Misconception #11: Eczema always eventually disappears.

This is false, unfortunately. It is estimated that just over 50% of children suffering from eczema see their symptoms completely disappear in adulthood, while these persist in the other half. It should also be noted that eczema never goes away on its own and always requires appropriate medical care.

Misconception #12: Eczema is purely a physical problem.

This is false, eczema is not limited to physical manifestations and can lead to anxiety. While some people manage their eczema relatively well, others suffer greatly from it, which can affect their self-confidence and impact various areas of their life: family, romantic, professional. This is also why appropriate medical care is so important, so that eczema has the smallest possible impact on patients' quality of life. Psychological support can also be relevant for those who feel the need for it.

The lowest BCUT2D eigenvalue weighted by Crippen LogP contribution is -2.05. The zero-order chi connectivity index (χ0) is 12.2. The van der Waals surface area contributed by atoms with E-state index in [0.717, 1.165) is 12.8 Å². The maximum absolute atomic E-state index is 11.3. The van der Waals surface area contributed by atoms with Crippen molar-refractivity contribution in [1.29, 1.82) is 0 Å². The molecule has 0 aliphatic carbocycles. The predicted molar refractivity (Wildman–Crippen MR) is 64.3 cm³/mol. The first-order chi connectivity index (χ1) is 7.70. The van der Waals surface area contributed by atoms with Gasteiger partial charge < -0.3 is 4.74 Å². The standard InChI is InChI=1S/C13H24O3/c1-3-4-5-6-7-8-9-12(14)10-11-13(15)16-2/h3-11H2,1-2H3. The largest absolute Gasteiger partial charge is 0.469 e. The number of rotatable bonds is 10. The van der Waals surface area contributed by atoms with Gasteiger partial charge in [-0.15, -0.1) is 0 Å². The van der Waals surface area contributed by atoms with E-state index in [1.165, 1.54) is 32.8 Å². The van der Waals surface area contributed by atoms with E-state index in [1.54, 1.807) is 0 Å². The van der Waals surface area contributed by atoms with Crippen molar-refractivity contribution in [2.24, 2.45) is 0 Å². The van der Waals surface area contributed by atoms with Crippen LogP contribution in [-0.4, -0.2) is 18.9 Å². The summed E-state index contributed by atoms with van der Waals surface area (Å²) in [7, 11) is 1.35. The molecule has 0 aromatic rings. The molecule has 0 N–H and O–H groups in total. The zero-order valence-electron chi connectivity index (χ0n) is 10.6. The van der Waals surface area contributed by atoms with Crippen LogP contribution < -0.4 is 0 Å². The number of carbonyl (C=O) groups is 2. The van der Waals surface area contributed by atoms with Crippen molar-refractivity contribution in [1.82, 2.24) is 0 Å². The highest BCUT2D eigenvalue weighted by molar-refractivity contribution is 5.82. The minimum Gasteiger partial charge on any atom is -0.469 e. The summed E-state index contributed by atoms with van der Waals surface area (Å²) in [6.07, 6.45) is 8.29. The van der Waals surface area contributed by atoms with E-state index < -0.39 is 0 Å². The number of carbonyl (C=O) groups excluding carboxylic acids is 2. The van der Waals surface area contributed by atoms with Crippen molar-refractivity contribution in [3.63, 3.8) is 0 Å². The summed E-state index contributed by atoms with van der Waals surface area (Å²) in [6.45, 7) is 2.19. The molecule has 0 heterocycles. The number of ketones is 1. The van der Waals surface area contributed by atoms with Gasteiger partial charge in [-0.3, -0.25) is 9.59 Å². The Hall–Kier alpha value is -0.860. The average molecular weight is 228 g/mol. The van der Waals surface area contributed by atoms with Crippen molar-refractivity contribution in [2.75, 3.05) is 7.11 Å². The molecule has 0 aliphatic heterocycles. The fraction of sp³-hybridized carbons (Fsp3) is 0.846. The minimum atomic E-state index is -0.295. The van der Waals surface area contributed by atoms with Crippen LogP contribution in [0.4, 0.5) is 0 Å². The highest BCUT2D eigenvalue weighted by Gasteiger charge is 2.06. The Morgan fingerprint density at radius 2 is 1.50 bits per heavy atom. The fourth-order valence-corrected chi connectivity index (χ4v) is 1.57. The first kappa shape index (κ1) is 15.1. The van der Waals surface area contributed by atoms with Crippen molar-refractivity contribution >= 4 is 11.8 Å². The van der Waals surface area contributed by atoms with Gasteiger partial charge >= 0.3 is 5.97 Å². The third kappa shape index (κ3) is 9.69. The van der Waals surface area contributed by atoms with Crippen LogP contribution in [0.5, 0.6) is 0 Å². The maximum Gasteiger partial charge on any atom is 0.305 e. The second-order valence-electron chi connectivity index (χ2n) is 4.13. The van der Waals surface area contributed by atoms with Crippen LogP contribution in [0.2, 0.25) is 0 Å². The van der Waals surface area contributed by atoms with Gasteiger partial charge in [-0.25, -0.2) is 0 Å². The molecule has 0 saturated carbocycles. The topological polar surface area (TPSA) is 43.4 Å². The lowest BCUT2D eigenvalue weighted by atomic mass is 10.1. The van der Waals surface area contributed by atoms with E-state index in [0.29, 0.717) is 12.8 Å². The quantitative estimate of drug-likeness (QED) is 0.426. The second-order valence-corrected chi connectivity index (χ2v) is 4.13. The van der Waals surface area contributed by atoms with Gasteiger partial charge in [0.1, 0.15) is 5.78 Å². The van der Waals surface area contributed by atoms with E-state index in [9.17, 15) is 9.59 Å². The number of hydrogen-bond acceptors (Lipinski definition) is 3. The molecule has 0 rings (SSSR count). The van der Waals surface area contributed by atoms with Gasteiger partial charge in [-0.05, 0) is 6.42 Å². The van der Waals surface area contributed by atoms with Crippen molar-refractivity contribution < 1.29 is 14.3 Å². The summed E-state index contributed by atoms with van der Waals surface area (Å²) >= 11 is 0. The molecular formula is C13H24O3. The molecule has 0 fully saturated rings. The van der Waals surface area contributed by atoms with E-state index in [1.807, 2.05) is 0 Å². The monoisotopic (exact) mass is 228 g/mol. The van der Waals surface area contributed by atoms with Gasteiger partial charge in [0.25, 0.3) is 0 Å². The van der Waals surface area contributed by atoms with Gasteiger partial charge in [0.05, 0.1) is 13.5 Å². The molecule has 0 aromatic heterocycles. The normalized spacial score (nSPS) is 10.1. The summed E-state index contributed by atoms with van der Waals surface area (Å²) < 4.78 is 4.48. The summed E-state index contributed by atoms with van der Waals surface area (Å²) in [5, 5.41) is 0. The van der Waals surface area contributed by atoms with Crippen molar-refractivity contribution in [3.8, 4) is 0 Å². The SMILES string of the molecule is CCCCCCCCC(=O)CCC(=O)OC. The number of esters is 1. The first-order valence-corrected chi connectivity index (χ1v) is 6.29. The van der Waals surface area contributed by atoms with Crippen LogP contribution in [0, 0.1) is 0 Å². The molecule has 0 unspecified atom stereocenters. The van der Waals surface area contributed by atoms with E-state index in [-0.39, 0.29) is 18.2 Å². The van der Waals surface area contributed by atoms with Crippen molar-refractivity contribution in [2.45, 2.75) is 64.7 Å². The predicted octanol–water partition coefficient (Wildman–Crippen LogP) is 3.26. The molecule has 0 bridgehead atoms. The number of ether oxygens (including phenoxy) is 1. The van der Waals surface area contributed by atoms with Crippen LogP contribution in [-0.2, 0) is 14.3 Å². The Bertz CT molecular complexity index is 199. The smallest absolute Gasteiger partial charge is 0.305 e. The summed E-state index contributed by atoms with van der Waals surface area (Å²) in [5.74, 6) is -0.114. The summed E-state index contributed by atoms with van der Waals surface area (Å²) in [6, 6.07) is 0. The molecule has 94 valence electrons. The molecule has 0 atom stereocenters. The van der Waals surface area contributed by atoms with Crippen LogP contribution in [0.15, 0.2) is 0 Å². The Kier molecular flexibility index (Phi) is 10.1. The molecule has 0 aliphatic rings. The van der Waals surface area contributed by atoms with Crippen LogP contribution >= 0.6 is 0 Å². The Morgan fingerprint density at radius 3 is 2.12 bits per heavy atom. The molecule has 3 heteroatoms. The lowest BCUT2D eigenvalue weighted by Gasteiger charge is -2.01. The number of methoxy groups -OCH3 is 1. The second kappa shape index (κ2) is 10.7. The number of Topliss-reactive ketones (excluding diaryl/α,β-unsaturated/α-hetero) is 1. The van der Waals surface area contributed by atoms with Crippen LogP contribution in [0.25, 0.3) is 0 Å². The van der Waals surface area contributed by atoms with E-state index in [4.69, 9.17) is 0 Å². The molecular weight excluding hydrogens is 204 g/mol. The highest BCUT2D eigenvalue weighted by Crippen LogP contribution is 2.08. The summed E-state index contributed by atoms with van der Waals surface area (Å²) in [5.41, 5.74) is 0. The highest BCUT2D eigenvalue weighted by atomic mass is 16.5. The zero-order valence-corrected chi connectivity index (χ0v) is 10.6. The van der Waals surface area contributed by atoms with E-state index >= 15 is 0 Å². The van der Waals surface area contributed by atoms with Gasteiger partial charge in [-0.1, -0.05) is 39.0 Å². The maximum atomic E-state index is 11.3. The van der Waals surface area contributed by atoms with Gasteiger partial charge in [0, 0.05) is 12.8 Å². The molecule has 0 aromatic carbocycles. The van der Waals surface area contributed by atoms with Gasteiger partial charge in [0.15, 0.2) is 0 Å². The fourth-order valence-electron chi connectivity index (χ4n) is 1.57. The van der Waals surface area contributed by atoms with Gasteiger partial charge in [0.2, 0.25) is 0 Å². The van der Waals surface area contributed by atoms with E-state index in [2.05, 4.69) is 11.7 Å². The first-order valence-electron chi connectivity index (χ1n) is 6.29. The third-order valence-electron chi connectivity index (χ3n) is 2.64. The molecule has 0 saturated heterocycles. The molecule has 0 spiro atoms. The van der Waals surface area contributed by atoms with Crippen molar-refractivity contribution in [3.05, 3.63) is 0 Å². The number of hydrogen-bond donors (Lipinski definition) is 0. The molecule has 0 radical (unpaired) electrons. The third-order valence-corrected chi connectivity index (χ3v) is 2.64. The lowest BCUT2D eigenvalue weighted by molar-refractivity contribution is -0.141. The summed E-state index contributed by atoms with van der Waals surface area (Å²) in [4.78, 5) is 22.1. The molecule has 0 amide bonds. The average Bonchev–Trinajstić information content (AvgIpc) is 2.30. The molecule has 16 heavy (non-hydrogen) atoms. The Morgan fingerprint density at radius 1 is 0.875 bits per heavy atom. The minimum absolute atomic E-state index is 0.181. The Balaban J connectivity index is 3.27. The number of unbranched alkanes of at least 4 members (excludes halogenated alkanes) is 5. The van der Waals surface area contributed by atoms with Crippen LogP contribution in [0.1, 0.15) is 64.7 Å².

Misconception #13: Cortisone creams should be used sparingly.

This statement is both true and false. Indeed, cortisone creams, often recommended for eczema, should not be used haphazardly and are classified as medications in France. However, a common mistake is to wait too long after the onset of an eczema flare-up to use them. Dermatologists advise not to wait and to apply a cortisone cream to the eczematous lesions as soon as the eczema flare-up occurs to defuse it.

Misconception #14: Eczema can be exacerbated by pollution.

It's true, several studies have shown that there is a link between pollution and the worsening of eczema. It has been specifically proven that exposure to fine diesel particles can increase itching in children with eczema. Moreover, air pollution can also cause an increase in the production of free radicals in the body, species that cause cellular damage and exacerbate skin inflammation.


  • GOLDENBERG G. & al. Eczema. The Mount Sinai Journal of Medicine (2011).

  • BORRADORI L. & al. Dermatologie et infections sexuellement transmissibles. Elsevier Masson (2017).